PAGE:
4 Mistakes First-Time Home Sellers Sometimes Make

9/23/2016

 

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4 Mistakes First-Time Home Sellers Sometimes Make

For some homeowners, selling their first home can be just as emotional and overwhelming as it was buying it. After all, this was the biggest purchase of your life to date and it’s a place where a lot of memories were made.

 

So here are some thoughts and suggestions to aid you in the first-time home selling process.

 

  1. Rely on your real estate agent.

 

Your agent should be a full-time real estate professional with a proven track record in your zip code and price point. Your agent is there to provide a business and marketing plan for selling your home effectively and efficiently. Let him or her do that job with as little interference as possible. One thing that will make your agent appreciate you forever is to declutter your home and keep it clutter-free and tidy throughout the listing process.  You want your home to be ready to show and impress at a moment’s notice—and this is sometimes how quickly a showing can happen.

 

  1. Having an unrealistic asking price.

 

Homeowners sometimes translate emotional attachment to wanting to increase a home’s asking price. Or they go strictly by what they paid for the home. Your local real estate market dictates prices. And there’s a vast list of events, conditions and economic issues that affect your real estate market. Seems unfair, but this was also true when you bought the home.

 

Right now, in metro Atlanta real estate, home values are rising, there’s a shortage of move-in ready listings, job growth is up and housing starts are up. More homebuyers will be flooding the market, between people relocating here for jobs and the fact that, those who previously dealt with short sales or foreclosures during the recession, are now starting to qualify for home mortgages again after a several year period of this affecting their credit ratings.

 

In addition, with regard to what you should list your home for, your agent prepared and presented a competitive market analysis during the listing appointment. This analysis relies on for sale and recently closed homes data in your neighborhood and region. If homes in your neighborhood are routinely selling for around $225,000, expecting to get over $300,000 is very unrealistic.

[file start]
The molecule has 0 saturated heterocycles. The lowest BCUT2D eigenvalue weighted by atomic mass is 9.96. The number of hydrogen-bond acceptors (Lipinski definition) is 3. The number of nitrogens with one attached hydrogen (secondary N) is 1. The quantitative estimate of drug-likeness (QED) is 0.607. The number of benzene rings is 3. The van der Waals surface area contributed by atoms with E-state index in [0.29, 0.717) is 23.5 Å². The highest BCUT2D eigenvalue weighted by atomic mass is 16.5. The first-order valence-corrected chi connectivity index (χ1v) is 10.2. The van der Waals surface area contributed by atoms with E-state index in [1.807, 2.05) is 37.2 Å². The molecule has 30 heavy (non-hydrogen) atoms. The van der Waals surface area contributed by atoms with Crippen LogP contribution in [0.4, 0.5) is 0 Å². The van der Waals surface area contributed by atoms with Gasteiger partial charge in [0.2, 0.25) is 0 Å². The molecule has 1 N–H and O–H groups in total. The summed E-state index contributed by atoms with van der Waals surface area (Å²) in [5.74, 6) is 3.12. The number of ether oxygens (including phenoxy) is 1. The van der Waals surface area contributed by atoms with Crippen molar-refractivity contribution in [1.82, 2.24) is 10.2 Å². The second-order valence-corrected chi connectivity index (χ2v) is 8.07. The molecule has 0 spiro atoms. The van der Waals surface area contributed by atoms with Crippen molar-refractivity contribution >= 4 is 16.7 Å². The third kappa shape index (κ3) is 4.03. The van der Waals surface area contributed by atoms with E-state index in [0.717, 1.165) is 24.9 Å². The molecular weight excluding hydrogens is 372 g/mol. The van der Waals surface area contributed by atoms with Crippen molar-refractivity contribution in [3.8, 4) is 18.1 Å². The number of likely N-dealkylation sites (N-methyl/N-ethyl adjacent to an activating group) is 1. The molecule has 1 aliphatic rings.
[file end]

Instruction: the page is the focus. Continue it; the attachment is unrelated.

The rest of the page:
1. Being present at showings or open houses.

 

If there is any time you need to make yourself scarce, it’s at these times. Let your agent handle this—it’s part of how she earns her real estate commission. Potential buyers may be hesitant to ask questions or look too closely at the property (opening closet doors, cabinets, etc.) out of fear of offending you, the homeowner. They want to be free to look around the house at their leisure—not in a hurry because they think they are interrupting your day or because you hover around them from room to room.

 

  1. Taking low ball offers or other negotiating requests personally.

 

Because it’s now a seller’s market, we are seeing low ball offers come in less and less. However, it can happen and it’s best not to take it personally. It’s not meant to offend you, it’s simply a negotiating tactic. You must always keep in mind that this is a business transaction and such transactions have no room for emotion. If you do let emotion get the best of you, you might walk away from a potential buyer who could be “the one.”

 

Or, if they put in stipulations for certain furnishings or light fixtures, these are usually not things that will make or break the contract. If they asked for your grandfather clock, but that’s something which has been in your family for several generations, you can politely, but firmly refuse. They had no way of knowing this item had such history or was important to you.

 

Again, it’s best to let your listing agent take the lead and negotiate the best deal possible for you. Sometimes, the first potential buyers don’t work out, but let your agent do everything possible to get you the best price and terms.

 

If you have other questions about selling your home and area property values, contact our RE/MAX Greater Atlanta office at 770-973-9700.  We are based in Cobb County, but have agents who regularly work and specialize in several surrounding counties. 

 

7 Ways to Keep Your Home Value Up

9/16/2016

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7 Ways to Keep Your Home’s Value Up

Increasing your home’s value or even the perception of value can be absolutely essential when it’s time to list the home for sale. The metro Atlanta real estate market is currently a very competitive one. With a shortage of listings, this can be an ideal time to sell your home. However, the home still needs to be in the best shape it can be for buyers to give it serious consideration.